Monday, 4 March 2013

Project Sourdough: wholemeal seeded loaf


The next bake after you've just made a great loaf is always a difficult one. Will it be as good? Am I destined for disappointment? With my bread supplies in the freezer running out it was time to get my starter out of the fridge and give the next loaf a go.

I decided to use some of the flour I'd found in Dulwich and bake a 55% white and 45% seeded wholemeal loaf. It would also be the first bake in my new oven.

The sponge method is now my default way to bake, with an active starter and a previous success I was feeling confident. I didn't have as much time as usual so I cut out a couple of folds and gave the loaves a sleep in the fridge overnight (common in many recipes, but not the sponge method I follow) so that I could bake the loaves the next day.


On the Sunday morning I got my loaves out of the fridge and head out for a long run while they had their final prove. Despite the bread having four hours to rise they seemed to have barely grown. Being so cold in my kitchen I don't think the core temperature had risen sufficiently for the loaves to prove properly.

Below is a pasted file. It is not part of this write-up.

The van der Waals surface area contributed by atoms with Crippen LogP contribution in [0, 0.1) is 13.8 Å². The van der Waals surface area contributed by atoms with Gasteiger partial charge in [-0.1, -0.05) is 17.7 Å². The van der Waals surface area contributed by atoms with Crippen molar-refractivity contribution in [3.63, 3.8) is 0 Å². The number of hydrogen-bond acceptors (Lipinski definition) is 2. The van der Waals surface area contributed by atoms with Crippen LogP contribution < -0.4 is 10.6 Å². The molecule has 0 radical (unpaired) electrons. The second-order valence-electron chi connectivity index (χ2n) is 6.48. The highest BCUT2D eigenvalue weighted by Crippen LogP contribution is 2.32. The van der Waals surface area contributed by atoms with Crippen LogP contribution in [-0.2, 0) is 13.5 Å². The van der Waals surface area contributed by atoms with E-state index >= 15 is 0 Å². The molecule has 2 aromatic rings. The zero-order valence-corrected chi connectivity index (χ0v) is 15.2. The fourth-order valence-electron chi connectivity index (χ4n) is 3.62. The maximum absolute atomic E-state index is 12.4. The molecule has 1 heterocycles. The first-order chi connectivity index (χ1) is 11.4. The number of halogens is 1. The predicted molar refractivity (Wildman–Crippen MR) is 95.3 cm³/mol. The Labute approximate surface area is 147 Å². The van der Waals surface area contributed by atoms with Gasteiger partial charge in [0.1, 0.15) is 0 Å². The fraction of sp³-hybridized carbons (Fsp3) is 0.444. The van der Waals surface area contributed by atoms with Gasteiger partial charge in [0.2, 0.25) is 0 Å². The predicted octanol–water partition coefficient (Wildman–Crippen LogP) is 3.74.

As I needed to head out for the afternoon I couldn't give the dough any longer so had to whack them in the oven. I watched eagerly through the glass as the bread met my new oven for the first time. The bread didn't seem to rise much in the first 10-15mins and I was fearing I'd have very dense cakes on my hands. However, they continued to rise during the bake. It was almost like delayed oven spring. Most odd.

I was really pleased with the final taste of the bread. The wholemeal flour and seeds have given the crust a great taste. I also think the overnight the loaves spent in the fridge helped the sour to develop.

Two good loaves in a row. Can I make it a third?

1 comment:

  1. They look amazing. And you have the wicker basket things they show on telly!

    ReplyDelete